Veni, Vidi Vino

Bordeaux wines are known around the world and when it comes to the red Bordeaux wines, the Médoc region is probably the best known of them all. The Médoc region, lying on the Left (West) Bank of the Gironde River, has historically been split into the Haut-Médoc (“Upper” or upstream) and the Bas-Médoc (“Lower” or downstream), though now-a-days, the Bas-Médoc is simply referred to as the “Médoc.”

Supposedly, grape vines were first planted here by the Romans, but the place really didn’t take off until the 1600s when the then marshy lands were drained and cultivated. By the mid-1750s, the gravelly, sandy soil had proven to be excellent for growing grapes and the region flourished until pestilence nearly destroyed all the vines in the 1800s. The industry was saved, however, by grafting local vines onto root stock imported from the United States and it has been smooth sailing ever since.

Grayan, where we are staying, is just on the western edge of (Bas) Médoc and July 4th seemed like a good day to go see what American stock had bred here in France, so we put down the top and went off to see the wine country.

Passing through Saint-Seveur in the Haut-Medoc appellation (more on what that means later), we decided to stop at the Chateau Fontesteau when we saw a road sign indicating that they were open for visitation.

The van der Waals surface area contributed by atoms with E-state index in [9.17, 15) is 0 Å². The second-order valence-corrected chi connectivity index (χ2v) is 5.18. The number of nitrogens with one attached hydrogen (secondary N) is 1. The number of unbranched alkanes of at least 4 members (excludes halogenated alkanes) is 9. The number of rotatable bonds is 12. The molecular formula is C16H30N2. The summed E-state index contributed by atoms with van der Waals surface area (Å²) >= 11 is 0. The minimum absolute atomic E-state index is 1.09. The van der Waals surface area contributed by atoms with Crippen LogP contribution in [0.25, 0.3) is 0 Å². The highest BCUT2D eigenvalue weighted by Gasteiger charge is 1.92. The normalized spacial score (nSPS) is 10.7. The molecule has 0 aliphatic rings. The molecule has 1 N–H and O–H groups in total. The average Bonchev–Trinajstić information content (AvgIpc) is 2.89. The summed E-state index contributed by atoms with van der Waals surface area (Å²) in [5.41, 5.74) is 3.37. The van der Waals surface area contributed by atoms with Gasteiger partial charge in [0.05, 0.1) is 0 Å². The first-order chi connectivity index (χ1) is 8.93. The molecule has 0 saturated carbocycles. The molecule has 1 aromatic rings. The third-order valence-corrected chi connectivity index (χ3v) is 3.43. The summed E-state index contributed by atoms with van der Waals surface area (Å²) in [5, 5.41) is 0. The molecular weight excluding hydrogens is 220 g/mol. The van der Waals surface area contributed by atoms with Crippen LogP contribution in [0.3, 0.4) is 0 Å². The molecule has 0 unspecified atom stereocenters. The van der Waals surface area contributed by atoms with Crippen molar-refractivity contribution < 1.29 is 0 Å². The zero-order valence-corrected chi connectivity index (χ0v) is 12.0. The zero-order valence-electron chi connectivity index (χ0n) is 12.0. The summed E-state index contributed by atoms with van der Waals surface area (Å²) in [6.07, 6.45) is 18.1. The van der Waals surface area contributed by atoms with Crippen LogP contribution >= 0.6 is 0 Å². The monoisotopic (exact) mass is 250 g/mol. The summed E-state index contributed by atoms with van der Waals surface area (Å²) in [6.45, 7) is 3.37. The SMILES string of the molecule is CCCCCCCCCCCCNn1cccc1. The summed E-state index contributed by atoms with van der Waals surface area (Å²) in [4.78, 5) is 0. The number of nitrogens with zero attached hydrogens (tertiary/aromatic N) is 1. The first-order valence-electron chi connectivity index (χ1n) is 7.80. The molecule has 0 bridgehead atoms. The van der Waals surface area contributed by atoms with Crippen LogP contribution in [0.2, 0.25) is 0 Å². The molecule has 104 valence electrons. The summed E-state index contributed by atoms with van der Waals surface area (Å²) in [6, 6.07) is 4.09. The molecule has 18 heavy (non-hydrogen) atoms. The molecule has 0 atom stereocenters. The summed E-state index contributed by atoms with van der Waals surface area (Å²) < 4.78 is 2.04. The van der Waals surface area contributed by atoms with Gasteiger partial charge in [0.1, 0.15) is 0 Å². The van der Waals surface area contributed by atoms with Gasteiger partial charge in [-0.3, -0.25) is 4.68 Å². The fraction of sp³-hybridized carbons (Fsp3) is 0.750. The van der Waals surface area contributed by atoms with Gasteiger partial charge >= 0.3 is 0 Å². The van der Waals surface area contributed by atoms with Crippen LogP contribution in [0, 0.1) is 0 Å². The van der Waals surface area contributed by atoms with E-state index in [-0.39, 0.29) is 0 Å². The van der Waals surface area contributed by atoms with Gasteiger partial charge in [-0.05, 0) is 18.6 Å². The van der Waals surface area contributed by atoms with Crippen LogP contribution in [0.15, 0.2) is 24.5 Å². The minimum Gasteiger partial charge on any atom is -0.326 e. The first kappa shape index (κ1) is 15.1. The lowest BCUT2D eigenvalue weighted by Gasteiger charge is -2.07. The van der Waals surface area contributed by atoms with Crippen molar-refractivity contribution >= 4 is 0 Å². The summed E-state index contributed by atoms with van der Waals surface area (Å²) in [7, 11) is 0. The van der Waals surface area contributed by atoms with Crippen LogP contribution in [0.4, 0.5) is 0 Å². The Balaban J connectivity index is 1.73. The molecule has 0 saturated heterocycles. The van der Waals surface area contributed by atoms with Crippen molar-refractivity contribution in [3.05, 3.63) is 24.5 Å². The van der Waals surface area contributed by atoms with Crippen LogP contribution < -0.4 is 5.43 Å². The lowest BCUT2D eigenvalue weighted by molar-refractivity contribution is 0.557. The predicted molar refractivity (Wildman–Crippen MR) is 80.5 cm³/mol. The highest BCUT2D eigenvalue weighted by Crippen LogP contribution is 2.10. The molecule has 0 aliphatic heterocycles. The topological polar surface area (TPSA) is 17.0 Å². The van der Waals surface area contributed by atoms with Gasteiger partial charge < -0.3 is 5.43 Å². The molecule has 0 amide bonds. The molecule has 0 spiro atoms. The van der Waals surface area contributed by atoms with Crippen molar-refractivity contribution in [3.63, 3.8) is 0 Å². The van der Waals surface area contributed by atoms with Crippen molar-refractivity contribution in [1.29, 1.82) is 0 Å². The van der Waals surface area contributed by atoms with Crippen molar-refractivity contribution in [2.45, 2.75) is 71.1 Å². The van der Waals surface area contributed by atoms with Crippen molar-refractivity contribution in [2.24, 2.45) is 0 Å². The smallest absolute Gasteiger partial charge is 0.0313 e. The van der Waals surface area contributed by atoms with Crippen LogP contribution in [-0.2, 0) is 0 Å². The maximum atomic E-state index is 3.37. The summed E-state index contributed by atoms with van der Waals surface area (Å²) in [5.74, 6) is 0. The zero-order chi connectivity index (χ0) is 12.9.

We were greeted by Julia who told us we were the first Americans to visit the vineyard this year and she was happy to give us a tour of the Chateau which also gave her a chance to practice her English (by the way, when I asked, she said that she could not distinguish our accent from her British visitors; I told her that was because they had had a long time to practice).

After explaining to us the different varieties of grape cultivated here (Cabernet Sauvignon, Merlot and Cabernet Franc), Julia described the process by which the grapes are harvested, culled and separated from their skins – all mechanically – taking care not to crush the seeds in the process.

She then let us in to see the vats where the initial fermentation of the grape juice takes place.

To make red wine, the pulp, called “must,” is fermented, together with the skins, in these vats. It’s the skins that give the wine its red color. The initial fermentation takes about 10 days and the skins ultimately settle toward the bottom of the vats and are eventually removed and pressed to retrieve as much liquid as possible, then the skins are discarded and the different grape varieties blended together in the proportion that the Chateau has determined (or is required) to produce. The Chateau Fontesteau’s most popular wine is mixed 60% Cabernet Sauvignon, 30% Merlot and 10% Cabernet Franc.

Following the initial fermentation process, the wine is transferred to oak barrels, each containing 900 liters, and stored here (for about a year) while it further ferments until it is ready to be bottled and sold:

After the tour, we were treated to a wine-tasting of most of the vintages on hand. We bought one of each (about 12€ or $16 per bottle, on average).

Hmmm, that building on the label looks familiar. Oh, yeah, we saw it on the way in:

It’s the Chateau Fontesteau, the mansion house, originally built in the 1100s, but destroyed in the French Revolution of the 1790s and rebuilt within its original foundation in recent years. It was quite a grand building. Here’s a view from the rear.

Time to get on the road. There are over 1,500 vineyards in the Médoc, so we’ve got to get moving, but we’re really glad we spent extra time at this one.

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